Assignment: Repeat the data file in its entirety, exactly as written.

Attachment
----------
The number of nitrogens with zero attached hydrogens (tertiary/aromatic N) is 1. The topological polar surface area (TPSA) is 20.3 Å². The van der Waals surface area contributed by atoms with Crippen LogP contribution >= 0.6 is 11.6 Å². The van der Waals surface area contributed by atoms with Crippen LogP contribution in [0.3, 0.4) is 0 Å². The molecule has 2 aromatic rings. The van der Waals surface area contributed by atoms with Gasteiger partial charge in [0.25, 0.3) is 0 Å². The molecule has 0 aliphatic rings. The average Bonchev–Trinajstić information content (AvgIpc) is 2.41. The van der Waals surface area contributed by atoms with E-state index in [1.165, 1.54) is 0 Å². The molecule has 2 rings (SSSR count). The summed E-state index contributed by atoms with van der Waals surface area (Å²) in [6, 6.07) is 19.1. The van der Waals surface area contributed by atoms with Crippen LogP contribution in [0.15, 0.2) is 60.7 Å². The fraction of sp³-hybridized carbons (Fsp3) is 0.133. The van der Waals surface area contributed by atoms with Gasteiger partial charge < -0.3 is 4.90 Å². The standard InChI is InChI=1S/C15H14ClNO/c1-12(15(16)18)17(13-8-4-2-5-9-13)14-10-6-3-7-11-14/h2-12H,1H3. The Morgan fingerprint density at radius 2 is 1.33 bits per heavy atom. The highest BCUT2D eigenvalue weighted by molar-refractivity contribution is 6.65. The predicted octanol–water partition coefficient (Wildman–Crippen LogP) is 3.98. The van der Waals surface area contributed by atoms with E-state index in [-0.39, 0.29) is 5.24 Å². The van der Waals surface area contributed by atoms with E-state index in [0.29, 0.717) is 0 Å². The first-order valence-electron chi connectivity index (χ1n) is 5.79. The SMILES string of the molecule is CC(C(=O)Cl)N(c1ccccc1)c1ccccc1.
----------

The number of nitrogens with zero attached hydrogens (tertiary/aromatic N) is 1. The topological polar surface area (TPSA) is 20.3 Å². The van der Waals surface area contributed by atoms with Crippen LogP contribution >= 0.6 is 11.6 Å². The van der Waals surface area contributed by atoms with Crippen LogP contribution in [0.3, 0.4) is 0 Å². The molecule has 2 aromatic rings. The van der Waals surface area contributed by atoms with Gasteiger partial charge in [0.25, 0.3) is 0 Å². The molecule has 0 aliphatic rings. The average Bonchev–Trinajstić information content (AvgIpc) is 2.41. The van der Waals surface area contributed by atoms with E-state index in [1.165, 1.54) is 0 Å². The molecule has 2 rings (SSSR count). The summed E-state index contributed by atoms with van der Waals surface area (Å²) in [6, 6.07) is 19.1. The van der Waals surface area contributed by atoms with Crippen LogP contribution in [0.15, 0.2) is 60.7 Å². The fraction of sp³-hybridized carbons (Fsp3) is 0.133. The van der Waals surface area contributed by atoms with Gasteiger partial charge < -0.3 is 4.90 Å². The standard InChI is InChI=1S/C15H14ClNO/c1-12(15(16)18)17(13-8-4-2-5-9-13)14-10-6-3-7-11-14/h2-12H,1H3. The Morgan fingerprint density at radius 2 is 1.33 bits per heavy atom. The highest BCUT2D eigenvalue weighted by molar-refractivity contribution is 6.65. The predicted octanol–water partition coefficient (Wildman–Crippen LogP) is 3.98. The van der Waals surface area contributed by atoms with E-state index in [-0.39, 0.29) is 5.24 Å². The van der Waals surface area contributed by atoms with E-state index in [0.29, 0.717) is 0 Å². The first-order valence-electron chi connectivity index (χ1n) is 5.79. The SMILES string of the molecule is CC(C(=O)Cl)N(c1ccccc1)c1ccccc1.